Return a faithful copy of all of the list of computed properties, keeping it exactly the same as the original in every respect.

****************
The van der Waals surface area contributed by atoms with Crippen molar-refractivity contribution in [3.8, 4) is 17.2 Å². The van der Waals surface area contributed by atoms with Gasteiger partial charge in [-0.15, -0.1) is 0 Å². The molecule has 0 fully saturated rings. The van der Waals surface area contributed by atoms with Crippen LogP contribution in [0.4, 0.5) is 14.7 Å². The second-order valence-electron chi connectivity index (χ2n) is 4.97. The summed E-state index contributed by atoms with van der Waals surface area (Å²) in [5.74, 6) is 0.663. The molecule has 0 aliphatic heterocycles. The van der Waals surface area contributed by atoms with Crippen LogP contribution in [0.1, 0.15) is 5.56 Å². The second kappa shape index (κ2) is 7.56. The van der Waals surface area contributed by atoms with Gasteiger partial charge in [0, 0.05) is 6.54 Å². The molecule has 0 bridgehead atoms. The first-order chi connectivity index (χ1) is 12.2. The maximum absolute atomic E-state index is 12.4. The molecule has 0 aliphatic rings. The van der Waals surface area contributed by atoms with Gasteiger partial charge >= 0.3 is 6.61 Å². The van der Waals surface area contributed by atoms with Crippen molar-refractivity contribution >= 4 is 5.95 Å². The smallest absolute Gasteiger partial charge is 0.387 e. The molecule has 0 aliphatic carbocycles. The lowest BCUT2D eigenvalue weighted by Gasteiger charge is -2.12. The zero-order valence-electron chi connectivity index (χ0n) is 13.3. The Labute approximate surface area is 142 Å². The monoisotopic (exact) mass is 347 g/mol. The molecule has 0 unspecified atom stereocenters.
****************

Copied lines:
The van der Waals surface area contributed by atoms with Crippen molar-refractivity contribution in [3.8, 4) is 17.2 Å². The van der Waals surface area contributed by atoms with Gasteiger partial charge in [-0.15, -0.1) is 0 Å². The molecule has 0 fully saturated rings. The van der Waals surface area contributed by atoms with Crippen LogP contribution in [0.4, 0.5) is 14.7 Å². The second-order valence-electron chi connectivity index (χ2n) is 4.97. The summed E-state index contributed by atoms with van der Waals surface area (Å²) in [5.74, 6) is 0.663. The molecule has 0 aliphatic heterocycles. The van der Waals surface area contributed by atoms with Crippen LogP contribution in [0.1, 0.15) is 5.56 Å². The second kappa shape index (κ2) is 7.56. The van der Waals surface area contributed by atoms with Gasteiger partial charge in [0, 0.05) is 6.54 Å². The molecule has 0 bridgehead atoms. The first-order chi connectivity index (χ1) is 12.2. The maximum absolute atomic E-state index is 12.4. The molecule has 0 aliphatic rings. The van der Waals surface area contributed by atoms with Gasteiger partial charge >= 0.3 is 6.61 Å². The van der Waals surface area contributed by atoms with Crippen molar-refractivity contribution >= 4 is 5.95 Å². The smallest absolute Gasteiger partial charge is 0.387 e. The molecule has 0 aliphatic carbocycles. The lowest BCUT2D eigenvalue weighted by Gasteiger charge is -2.12. The zero-order valence-electron chi connectivity index (χ0n) is 13.3. The Labute approximate surface area is 142 Å². The monoisotopic (exact) mass is 347 g/mol. The molecule has 0 unspecified atom stereocenters.